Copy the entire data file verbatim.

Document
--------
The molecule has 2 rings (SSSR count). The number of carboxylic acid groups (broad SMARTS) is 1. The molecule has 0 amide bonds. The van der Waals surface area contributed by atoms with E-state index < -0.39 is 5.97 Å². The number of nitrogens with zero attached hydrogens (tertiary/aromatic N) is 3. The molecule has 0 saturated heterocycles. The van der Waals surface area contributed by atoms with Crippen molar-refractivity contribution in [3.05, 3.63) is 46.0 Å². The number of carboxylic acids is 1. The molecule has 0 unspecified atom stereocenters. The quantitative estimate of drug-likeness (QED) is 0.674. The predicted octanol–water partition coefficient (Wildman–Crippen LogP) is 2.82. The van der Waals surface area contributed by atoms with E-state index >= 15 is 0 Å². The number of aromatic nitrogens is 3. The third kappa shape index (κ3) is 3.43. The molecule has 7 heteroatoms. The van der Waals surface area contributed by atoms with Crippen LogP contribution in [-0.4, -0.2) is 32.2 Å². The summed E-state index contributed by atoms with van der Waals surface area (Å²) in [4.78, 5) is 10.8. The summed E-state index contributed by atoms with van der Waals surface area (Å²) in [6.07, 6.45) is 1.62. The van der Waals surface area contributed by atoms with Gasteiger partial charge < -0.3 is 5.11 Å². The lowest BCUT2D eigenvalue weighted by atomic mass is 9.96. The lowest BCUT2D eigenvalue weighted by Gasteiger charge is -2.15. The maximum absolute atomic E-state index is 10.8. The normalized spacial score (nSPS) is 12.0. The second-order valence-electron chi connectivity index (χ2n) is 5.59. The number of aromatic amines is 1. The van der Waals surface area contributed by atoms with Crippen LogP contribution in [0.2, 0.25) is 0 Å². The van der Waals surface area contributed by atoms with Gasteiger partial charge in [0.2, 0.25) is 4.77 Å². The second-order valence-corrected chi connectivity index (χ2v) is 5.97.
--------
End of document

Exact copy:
The molecule has 2 rings (SSSR count). The number of carboxylic acid groups (broad SMARTS) is 1. The molecule has 0 amide bonds. The van der Waals surface area contributed by atoms with E-state index < -0.39 is 5.97 Å². The number of nitrogens with zero attached hydrogens (tertiary/aromatic N) is 3. The molecule has 0 saturated heterocycles. The van der Waals surface area contributed by atoms with Crippen molar-refractivity contribution in [3.05, 3.63) is 46.0 Å². The number of carboxylic acids is 1. The molecule has 0 unspecified atom stereocenters. The quantitative estimate of drug-likeness (QED) is 0.674. The predicted octanol–water partition coefficient (Wildman–Crippen LogP) is 2.82. The van der Waals surface area contributed by atoms with E-state index >= 15 is 0 Å². The number of aromatic nitrogens is 3. The third kappa shape index (κ3) is 3.43. The molecule has 7 heteroatoms. The van der Waals surface area contributed by atoms with Crippen LogP contribution in [-0.4, -0.2) is 32.2 Å². The summed E-state index contributed by atoms with van der Waals surface area (Å²) in [4.78, 5) is 10.8. The summed E-state index contributed by atoms with van der Waals surface area (Å²) in [6.07, 6.45) is 1.62. The van der Waals surface area contributed by atoms with Gasteiger partial charge < -0.3 is 5.11 Å². The lowest BCUT2D eigenvalue weighted by atomic mass is 9.96. The lowest BCUT2D eigenvalue weighted by Gasteiger charge is -2.15. The maximum absolute atomic E-state index is 10.8. The normalized spacial score (nSPS) is 12.0. The second-order valence-electron chi connectivity index (χ2n) is 5.59. The number of aromatic amines is 1. The van der Waals surface area contributed by atoms with Crippen LogP contribution in [0.2, 0.25) is 0 Å². The van der Waals surface area contributed by atoms with Gasteiger partial charge in [0.2, 0.25) is 4.77 Å². The second-order valence-corrected chi connectivity index (χ2v) is 5.97.